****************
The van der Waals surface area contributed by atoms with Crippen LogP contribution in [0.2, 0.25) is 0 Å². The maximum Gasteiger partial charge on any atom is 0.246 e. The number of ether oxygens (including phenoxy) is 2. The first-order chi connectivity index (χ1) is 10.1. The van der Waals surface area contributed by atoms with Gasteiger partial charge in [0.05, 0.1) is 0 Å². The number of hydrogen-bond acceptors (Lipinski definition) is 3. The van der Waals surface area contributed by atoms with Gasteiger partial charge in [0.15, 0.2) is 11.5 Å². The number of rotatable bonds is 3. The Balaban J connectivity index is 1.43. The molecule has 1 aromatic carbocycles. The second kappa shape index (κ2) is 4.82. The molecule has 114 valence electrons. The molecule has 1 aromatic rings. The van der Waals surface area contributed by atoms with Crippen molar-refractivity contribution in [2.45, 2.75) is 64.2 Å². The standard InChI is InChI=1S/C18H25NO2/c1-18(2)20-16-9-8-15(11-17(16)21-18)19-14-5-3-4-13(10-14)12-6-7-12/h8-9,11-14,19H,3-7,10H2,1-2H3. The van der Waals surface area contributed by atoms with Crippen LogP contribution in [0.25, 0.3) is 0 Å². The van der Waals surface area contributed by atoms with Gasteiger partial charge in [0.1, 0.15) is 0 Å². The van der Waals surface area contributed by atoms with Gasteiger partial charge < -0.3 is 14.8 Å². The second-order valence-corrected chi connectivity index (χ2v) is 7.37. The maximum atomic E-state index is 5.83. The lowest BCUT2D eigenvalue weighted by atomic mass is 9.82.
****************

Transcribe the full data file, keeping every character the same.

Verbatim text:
The van der Waals surface area contributed by atoms with Crippen LogP contribution in [0.2, 0.25) is 0 Å². The maximum Gasteiger partial charge on any atom is 0.246 e. The number of ether oxygens (including phenoxy) is 2. The first-order chi connectivity index (χ1) is 10.1. The van der Waals surface area contributed by atoms with Gasteiger partial charge in [0.05, 0.1) is 0 Å². The number of hydrogen-bond acceptors (Lipinski definition) is 3. The van der Waals surface area contributed by atoms with Gasteiger partial charge in [0.15, 0.2) is 11.5 Å². The number of rotatable bonds is 3. The Balaban J connectivity index is 1.43. The molecule has 1 aromatic carbocycles. The second kappa shape index (κ2) is 4.82. The molecule has 114 valence electrons. The molecule has 1 aromatic rings. The van der Waals surface area contributed by atoms with Crippen molar-refractivity contribution in [2.45, 2.75) is 64.2 Å². The standard InChI is InChI=1S/C18H25NO2/c1-18(2)20-16-9-8-15(11-17(16)21-18)19-14-5-3-4-13(10-14)12-6-7-12/h8-9,11-14,19H,3-7,10H2,1-2H3. The van der Waals surface area contributed by atoms with Crippen LogP contribution in [0.25, 0.3) is 0 Å². The van der Waals surface area contributed by atoms with Gasteiger partial charge in [0.1, 0.15) is 0 Å². The van der Waals surface area contributed by atoms with Gasteiger partial charge < -0.3 is 14.8 Å². The second-order valence-corrected chi connectivity index (χ2v) is 7.37. The maximum atomic E-state index is 5.83. The lowest BCUT2D eigenvalue weighted by atomic mass is 9.82.